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The heat is on! No, I’m not referring to the weather (although that could aptly sum up the current Utah weather), but the training! Summer is officially in full swing and as a speedskater that means volume, volume, volume, with a good dose of intensity. This is when I build my massive endurance base that will give me the stamina to make it through the season, and fight through that last few laps of a 5k. It means endless bike rides through the hot Utah sun, killer intervals up crazy mountain roads, dry land until I’m more comfortable crouched over in the skating positions than I am standing, and seemingly endless hours in the weight room. It’s hard, it’s crazy, it’s exhausting, and there are days where all I do is train, eat and sleep, but I love it! I love the simple purity of it, the challenge of it, and the joy of finding that I had more than I thought I did.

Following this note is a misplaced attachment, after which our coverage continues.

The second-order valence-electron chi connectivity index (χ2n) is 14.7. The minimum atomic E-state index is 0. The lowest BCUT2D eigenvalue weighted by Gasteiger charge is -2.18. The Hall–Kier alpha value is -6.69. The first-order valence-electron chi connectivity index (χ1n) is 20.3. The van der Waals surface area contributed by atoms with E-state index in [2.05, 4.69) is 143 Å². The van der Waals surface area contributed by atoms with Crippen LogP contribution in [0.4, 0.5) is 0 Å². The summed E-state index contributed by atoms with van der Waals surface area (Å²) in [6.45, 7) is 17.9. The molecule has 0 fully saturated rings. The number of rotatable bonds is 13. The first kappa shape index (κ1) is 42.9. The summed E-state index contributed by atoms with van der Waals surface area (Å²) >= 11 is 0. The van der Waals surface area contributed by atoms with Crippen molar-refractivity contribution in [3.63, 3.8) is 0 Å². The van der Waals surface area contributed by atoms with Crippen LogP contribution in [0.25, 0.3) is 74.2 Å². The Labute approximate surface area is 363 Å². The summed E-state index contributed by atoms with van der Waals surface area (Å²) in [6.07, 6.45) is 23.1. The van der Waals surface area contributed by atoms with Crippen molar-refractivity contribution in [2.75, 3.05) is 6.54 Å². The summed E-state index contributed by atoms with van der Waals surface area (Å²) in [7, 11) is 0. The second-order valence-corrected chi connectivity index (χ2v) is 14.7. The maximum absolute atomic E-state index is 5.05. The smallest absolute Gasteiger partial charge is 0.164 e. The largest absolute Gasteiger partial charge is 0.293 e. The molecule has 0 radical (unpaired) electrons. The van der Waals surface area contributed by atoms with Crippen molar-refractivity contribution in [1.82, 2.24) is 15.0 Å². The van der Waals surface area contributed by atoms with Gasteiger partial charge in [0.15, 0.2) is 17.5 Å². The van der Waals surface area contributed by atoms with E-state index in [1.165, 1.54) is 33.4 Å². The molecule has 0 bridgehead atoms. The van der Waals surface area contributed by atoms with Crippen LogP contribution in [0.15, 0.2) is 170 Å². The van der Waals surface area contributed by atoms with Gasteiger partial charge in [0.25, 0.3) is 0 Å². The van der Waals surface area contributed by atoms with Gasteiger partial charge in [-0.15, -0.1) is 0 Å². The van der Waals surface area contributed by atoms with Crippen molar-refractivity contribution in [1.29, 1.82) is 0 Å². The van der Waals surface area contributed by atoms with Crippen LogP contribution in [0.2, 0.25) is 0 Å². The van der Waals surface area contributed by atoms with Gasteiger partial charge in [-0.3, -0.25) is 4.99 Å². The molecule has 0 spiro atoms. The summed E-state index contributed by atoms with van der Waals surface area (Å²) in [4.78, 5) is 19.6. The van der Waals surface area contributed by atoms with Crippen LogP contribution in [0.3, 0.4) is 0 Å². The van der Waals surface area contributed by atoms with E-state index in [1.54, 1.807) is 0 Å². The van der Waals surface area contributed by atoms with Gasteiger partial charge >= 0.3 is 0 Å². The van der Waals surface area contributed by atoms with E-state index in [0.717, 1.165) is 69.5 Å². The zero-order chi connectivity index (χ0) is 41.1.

I have been feeling like things have been going really well, but it’s always nice to know that your gut feeling is right, to have numbers to back it up, and I got that a few weeks ago. I had my best bike test results ever! I was pushing more watts per kilo of my body weight than I ever have, with a lower lactate level as well. In case all that doesn’t mean much to you, I could sum it by saying I am in really good shape. It’s good to know the training is doing what it’s supposed to, now I can just lose myself, bury myself in the training. I think of it sometimes as digging a great, big, deep hole. Just digging and digging until I can’t dig any more, then coming up for a breath of air, before going back to the digging. And each time, I come back stronger, and I can dig a little bit deeper hole before I have to come up for air again. Maybe it’s a strange analogy, but that’s how I think of it, and I get great joy out of seeing how deep a hole I can dig myself into!